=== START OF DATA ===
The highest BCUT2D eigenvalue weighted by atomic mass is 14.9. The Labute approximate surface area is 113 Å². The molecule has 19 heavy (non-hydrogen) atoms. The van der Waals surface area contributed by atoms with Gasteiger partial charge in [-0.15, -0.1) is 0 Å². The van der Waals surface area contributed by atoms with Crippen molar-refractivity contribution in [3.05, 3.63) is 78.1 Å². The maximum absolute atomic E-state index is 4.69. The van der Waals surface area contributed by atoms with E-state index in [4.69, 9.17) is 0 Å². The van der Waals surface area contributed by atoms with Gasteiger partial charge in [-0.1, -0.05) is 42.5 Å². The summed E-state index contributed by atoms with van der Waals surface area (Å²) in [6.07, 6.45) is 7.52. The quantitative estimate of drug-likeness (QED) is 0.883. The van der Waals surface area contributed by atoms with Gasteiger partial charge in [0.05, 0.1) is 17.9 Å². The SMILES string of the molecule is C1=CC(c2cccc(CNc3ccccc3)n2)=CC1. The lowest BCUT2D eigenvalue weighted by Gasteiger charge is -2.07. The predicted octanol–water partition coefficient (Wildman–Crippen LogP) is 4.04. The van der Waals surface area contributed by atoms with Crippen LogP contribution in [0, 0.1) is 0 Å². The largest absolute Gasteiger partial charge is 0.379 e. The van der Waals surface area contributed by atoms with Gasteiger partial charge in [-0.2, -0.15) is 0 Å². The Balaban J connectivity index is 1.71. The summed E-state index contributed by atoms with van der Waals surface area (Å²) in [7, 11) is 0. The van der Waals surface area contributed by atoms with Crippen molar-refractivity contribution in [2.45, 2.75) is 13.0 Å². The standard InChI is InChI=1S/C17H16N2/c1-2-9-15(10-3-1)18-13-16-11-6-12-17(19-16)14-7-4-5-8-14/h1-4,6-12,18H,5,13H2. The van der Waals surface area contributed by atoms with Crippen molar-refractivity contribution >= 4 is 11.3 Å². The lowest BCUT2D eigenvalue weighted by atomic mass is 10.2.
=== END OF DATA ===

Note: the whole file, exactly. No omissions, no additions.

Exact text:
The highest BCUT2D eigenvalue weighted by atomic mass is 14.9. The Labute approximate surface area is 113 Å². The molecule has 19 heavy (non-hydrogen) atoms. The van der Waals surface area contributed by atoms with Gasteiger partial charge in [-0.15, -0.1) is 0 Å². The van der Waals surface area contributed by atoms with Crippen molar-refractivity contribution in [3.05, 3.63) is 78.1 Å². The maximum absolute atomic E-state index is 4.69. The van der Waals surface area contributed by atoms with E-state index in [4.69, 9.17) is 0 Å². The van der Waals surface area contributed by atoms with Gasteiger partial charge in [-0.1, -0.05) is 42.5 Å². The summed E-state index contributed by atoms with van der Waals surface area (Å²) in [6.07, 6.45) is 7.52. The quantitative estimate of drug-likeness (QED) is 0.883. The van der Waals surface area contributed by atoms with Gasteiger partial charge in [0.05, 0.1) is 17.9 Å². The SMILES string of the molecule is C1=CC(c2cccc(CNc3ccccc3)n2)=CC1. The lowest BCUT2D eigenvalue weighted by Gasteiger charge is -2.07. The predicted octanol–water partition coefficient (Wildman–Crippen LogP) is 4.04. The van der Waals surface area contributed by atoms with Crippen LogP contribution in [0, 0.1) is 0 Å². The largest absolute Gasteiger partial charge is 0.379 e. The van der Waals surface area contributed by atoms with Gasteiger partial charge in [-0.2, -0.15) is 0 Å². The Balaban J connectivity index is 1.71. The summed E-state index contributed by atoms with van der Waals surface area (Å²) in [7, 11) is 0. The van der Waals surface area contributed by atoms with Crippen molar-refractivity contribution in [2.45, 2.75) is 13.0 Å². The standard InChI is InChI=1S/C17H16N2/c1-2-9-15(10-3-1)18-13-16-11-6-12-17(19-16)14-7-4-5-8-14/h1-4,6-12,18H,5,13H2. The van der Waals surface area contributed by atoms with Crippen molar-refractivity contribution >= 4 is 11.3 Å². The lowest BCUT2D eigenvalue weighted by atomic mass is 10.2.